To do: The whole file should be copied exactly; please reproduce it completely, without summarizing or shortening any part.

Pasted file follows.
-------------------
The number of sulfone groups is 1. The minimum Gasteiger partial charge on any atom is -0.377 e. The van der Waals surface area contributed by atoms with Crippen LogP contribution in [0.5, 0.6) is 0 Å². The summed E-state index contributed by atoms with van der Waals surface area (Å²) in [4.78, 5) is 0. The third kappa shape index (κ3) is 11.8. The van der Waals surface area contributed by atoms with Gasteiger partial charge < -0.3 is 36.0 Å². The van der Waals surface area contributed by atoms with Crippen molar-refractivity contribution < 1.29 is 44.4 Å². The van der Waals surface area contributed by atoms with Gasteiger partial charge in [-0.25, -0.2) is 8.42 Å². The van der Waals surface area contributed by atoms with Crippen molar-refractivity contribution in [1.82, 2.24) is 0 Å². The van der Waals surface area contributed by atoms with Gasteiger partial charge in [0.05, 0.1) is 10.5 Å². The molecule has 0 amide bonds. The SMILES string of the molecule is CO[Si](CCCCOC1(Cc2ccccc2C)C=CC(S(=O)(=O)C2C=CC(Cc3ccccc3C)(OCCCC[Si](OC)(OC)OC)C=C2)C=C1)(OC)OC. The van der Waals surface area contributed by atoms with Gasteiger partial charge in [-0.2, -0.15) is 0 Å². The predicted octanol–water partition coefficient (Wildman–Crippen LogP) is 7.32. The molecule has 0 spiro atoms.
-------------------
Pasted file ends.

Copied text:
The number of sulfone groups is 1. The minimum Gasteiger partial charge on any atom is -0.377 e. The van der Waals surface area contributed by atoms with Crippen LogP contribution in [0.5, 0.6) is 0 Å². The summed E-state index contributed by atoms with van der Waals surface area (Å²) in [4.78, 5) is 0. The third kappa shape index (κ3) is 11.8. The van der Waals surface area contributed by atoms with Gasteiger partial charge < -0.3 is 36.0 Å². The van der Waals surface area contributed by atoms with Crippen molar-refractivity contribution < 1.29 is 44.4 Å². The van der Waals surface area contributed by atoms with Gasteiger partial charge in [-0.25, -0.2) is 8.42 Å². The van der Waals surface area contributed by atoms with Crippen molar-refractivity contribution in [1.82, 2.24) is 0 Å². The van der Waals surface area contributed by atoms with Gasteiger partial charge in [0.05, 0.1) is 10.5 Å². The molecule has 0 amide bonds. The SMILES string of the molecule is CO[Si](CCCCOC1(Cc2ccccc2C)C=CC(S(=O)(=O)C2C=CC(Cc3ccccc3C)(OCCCC[Si](OC)(OC)OC)C=C2)C=C1)(OC)OC. The van der Waals surface area contributed by atoms with Gasteiger partial charge in [-0.2, -0.15) is 0 Å². The predicted octanol–water partition coefficient (Wildman–Crippen LogP) is 7.32. The molecule has 0 spiro atoms.